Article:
Dr. Conley became, in 1991, the center of media attention when she publicly declared her reasons for resigning her position as Professor of Neurosurgery at Stanford University: a hostile work environment due to the sexism of the male professor promoted first to acting chair, then chair of her department. This book is her story, but as she notes in the introduction, it is "one of many that could be told by women doctors across the country, about this institution [Stanford University] and many others like it."

Dr. Conley has been a remarkable pioneer in academic medicine: in 1975, she became the first female faculty member at Stanford in any surgical department. She was immediately elected the first female chair of the faculty Senate. She has led an active, innovative research team investigating the immunology of brain tumors. She is the first female tenured professor of neurosurgery in the country.

The book offers behind-the-scenes views of the anatomy lab and medical school, residency and sleep deprivation, the operating room and hospital medicine, and, above all, the political parrying and power struggles in academic medicine, particularly in the dean's office. In a bold move, Conley uses the real names of top administrators and those who had previously been identified in the media--not only concerning her issues, but also those involved with scandals that were unfolding concurrently in other departments.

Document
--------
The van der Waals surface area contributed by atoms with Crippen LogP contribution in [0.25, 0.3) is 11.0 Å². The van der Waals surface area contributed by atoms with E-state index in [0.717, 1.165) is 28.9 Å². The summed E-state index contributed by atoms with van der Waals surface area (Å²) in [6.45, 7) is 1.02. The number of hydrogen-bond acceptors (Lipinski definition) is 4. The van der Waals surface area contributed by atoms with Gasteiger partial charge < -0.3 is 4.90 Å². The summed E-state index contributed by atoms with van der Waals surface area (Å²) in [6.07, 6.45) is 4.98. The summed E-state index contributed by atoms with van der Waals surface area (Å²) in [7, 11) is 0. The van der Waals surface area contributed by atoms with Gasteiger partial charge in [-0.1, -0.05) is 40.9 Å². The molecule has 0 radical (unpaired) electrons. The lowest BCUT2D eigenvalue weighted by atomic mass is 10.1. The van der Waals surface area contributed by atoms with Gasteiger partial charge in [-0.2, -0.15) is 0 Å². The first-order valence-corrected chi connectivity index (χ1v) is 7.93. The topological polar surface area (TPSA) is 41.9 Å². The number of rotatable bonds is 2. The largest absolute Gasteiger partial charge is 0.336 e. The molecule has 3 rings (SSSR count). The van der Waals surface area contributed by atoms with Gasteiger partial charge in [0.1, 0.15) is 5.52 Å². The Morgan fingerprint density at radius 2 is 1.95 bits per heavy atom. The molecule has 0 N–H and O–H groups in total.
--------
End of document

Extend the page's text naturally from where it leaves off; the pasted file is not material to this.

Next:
Because of the circumstances surrounding her resignation and subsequent rescindment of the resignation, she became aware of many instances of sexism, gender discrimination and harassment, not only in academia, but throughout hospital and research environments. Her current position within the University and Veterans Affairs hospital enables her to be a strong voice for women's issues. This book chronicles her personal journey and acknowledges the support of her husband, parents, mentors, and friends along the way.


This is an important book for educators, administrators, and research supervisors to read. Significant changes in work environments and time schedules are required before medical academia becomes conducive to healthy family lives. There are far more harrowing tales of discrimination in academia, particularly with regards to those without power of any sort. However, this book demonstrates how pervasive the problem is--and how even those who choose to be in "with the boys" may someday realize that the "boys" don't consider them "in" at all.


Farrar, Straus & Giroux

Place Published

New York



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